HSBC has named Khalid Elgibaly to success Francesca McDonagh as head of retail banking and wealth management in the MENA region.
Details of Saudi British – Alawwal merger
- 26th, October, 2018
The merger between Saudi British Bank (SABB) and Alawwal Bank (formerly-known as Saudi Hollandi Bank) will entail all of Alawwal's assets and liabilities being transferred to SABB, after which SABB will continue to exist while Alawwal will cease to exist and its shares will be cancelled. Alawwal shareholders will receive 0.485 new SABB shares. The exchange ratio represents a 28.5% premium to the Alawwal's closing price on 14 May 2018, which was the last business day before the bank's issued a cautionary announcement.
After the merger, SABB's existing shareholders will own 73% of the new bank and Alawwal Bank's shareholders 27%.
The stock exchange announcement states that the main shareholders of the merged bank will be HSBC Holdings (29.2%), Olayan Saudi Investment Company (18.2%), NatWest Markets (10.8%) and the (Saudi) General Organisation for Social Insurance (9.9%).
NatWest Markets is the legal entity representing a consortium of three shareholders: Royal Bank of Scotland (indirectly holding 4.1%), a Dutch government vehicle (3.7%), and Banco Santander (3%). These three organisations have become shareholders in Alawwal as a result of the takeover of ABN-AMRO (which held 40% of Saudi Hollandi Bank) by Royal Bank of Scotland, Santander and Fortis Bank in 2007, and the subsequent nationalisation of Fortis Bank during the global financial crisis. NatWest Markets intends to split the 10.8% that it is holding to enable the three consortium members to become direct shareholders of the bank. NatWest Markets will hold the Royal Bank of Scotland shares.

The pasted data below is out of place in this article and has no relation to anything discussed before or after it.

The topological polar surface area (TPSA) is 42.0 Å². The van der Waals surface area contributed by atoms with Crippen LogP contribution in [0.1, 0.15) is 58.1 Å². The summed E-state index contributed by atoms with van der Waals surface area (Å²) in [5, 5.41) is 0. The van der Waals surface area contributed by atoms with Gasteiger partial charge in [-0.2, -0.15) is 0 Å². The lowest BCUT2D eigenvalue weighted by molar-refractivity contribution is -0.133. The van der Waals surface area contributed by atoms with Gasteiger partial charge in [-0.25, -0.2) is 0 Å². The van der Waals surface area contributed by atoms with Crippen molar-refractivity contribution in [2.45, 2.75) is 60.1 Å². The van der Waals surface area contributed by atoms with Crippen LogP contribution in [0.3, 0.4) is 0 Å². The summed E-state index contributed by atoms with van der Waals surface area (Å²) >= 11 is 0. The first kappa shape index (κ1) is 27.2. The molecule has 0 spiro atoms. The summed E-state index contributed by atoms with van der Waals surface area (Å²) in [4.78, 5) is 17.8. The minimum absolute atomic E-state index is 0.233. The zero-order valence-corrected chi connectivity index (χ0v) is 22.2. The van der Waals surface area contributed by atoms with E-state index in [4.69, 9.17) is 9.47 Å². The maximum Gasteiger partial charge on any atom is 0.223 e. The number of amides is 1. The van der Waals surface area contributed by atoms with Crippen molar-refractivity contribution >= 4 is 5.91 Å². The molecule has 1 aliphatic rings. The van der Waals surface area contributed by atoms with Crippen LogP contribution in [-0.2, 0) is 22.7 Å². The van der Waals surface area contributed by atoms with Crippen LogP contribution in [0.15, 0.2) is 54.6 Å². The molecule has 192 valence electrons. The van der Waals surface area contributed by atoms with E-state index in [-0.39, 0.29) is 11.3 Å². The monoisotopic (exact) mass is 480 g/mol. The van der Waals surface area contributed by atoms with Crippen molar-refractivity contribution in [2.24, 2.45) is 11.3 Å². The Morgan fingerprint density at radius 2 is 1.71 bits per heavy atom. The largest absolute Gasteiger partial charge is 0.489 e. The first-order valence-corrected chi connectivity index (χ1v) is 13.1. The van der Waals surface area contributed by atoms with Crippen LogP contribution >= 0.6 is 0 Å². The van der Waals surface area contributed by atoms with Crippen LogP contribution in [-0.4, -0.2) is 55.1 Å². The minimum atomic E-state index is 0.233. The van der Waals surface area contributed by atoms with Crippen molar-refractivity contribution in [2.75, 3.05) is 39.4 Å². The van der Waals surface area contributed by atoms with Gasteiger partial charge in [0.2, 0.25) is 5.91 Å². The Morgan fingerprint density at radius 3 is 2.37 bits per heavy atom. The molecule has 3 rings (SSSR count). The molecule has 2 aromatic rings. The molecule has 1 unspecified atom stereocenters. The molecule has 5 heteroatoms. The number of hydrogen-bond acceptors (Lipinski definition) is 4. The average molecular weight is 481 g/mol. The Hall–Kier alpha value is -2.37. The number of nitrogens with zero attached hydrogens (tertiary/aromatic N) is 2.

The stock exchange announcement said that the merged institution has a stock market capitalisation of approximately $17.2bn, making it the third biggest Saudi bank. The bank's paid up capital will increase by 37% to $5,479mn as a result of the merger.
The current HSBC-appointed Managing Director, David Dew, will be the Managing Director of the merged bank. Lubna Olayan will become the Chairman of the Board – the first woman to chair the board of a listed Saudi company. The Board will have 11 members, of whom seven will be current directors of SABB (and three of those will be from those appointed by HSBC), and four will be proposed by Alawwal. The merged bank will have the right to use the HSBC logo.
The Managing Directors of SABB and Alawwal will continue to lead their banks until the merger is complete.
The full text of the announcement to the Saudi stock exchange can be seen here.
The merger will reduce the number of local Saudi commercial banks to 11. There are 12 foreign banks operating in the Kingdom. One of these is Gulf International Bank, which is Saudi-owned but headquartered in Bahrain and licensed by the Central Bank of Bahrain.
First Abu Dhabi Bank (which was created in 2017 through the merger of National Bank of Abu Dhabi and First Gulf Bank) expects to open branches in Saudi Arabia by the end of 2018, having received a license to do so earlier this year.